Nearly everyone agrees the city needs more affordable housing, but the specifics of 421a – “poor doors,” off-site facilities – remain controversial.
The Zeckendorf-built Semiperm Housing building, at 210 West 102nd Street on the Upper West Side, funded through tax breaks on the developer’s 15 Central Park West, is a case in point.
Zeckendorf Development built the 36,000-square-foot facility in exchange for the right to add 114,000 square feet to its luxury condo tower, increasing its size by 17 percent.
Many developers favor the model, allowing them eschew the need to accommodate both affordable and market-rate residents in the same building.
“You can create a lot more for less if you’re willing to move something 20 or 40 blocks away,” William Lie Zeckendorf told the New York Times, “If we had done this on-site, it would have diminished both properties, or drastically changed the nature of them.”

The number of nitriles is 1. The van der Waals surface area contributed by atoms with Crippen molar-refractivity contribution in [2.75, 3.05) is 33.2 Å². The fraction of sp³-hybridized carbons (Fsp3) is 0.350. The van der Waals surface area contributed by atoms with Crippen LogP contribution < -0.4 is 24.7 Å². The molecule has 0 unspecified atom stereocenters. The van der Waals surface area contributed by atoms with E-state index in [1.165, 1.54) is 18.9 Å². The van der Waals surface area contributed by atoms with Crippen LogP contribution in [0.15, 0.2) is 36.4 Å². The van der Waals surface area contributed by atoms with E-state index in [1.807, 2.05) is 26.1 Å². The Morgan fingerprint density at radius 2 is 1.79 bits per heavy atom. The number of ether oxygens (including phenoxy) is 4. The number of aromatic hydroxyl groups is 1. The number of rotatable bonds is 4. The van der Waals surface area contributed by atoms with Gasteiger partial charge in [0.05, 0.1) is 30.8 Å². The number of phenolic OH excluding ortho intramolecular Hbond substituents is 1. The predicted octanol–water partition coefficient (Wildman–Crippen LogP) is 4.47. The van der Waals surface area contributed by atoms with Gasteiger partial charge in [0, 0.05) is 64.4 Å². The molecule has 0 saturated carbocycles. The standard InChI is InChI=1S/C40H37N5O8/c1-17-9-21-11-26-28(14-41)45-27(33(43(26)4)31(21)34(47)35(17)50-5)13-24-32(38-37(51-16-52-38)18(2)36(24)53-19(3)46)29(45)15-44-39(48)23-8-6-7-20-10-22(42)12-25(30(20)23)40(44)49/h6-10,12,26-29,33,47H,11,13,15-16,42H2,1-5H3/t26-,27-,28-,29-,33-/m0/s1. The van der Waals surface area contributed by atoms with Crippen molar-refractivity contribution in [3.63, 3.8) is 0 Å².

Some housing advocates agree, seeing the model as a win-win, but critics assert it allows developers to shunt affordable residents to less-desirable locations with less access to quality schools and other neighborhood amenities.
“We love what Settlement has done with Semiperm, but generally speaking, off-site affordable housing tends to let developers shuttle off these units to the cheapest sites, where the schools aren’t so good or it’s next to a waste-transfer station. But it’s better to have something than nothing, too, so we think flexibility is important,” Moses Gates, of the Association for Neighborhood and Housing Development, told the Times. [NYT] – Ariel Stulberg
A prior version of this article misidentified Semiperm’s location as 247 West 37th Street, the location of the Settlement Housing Fund.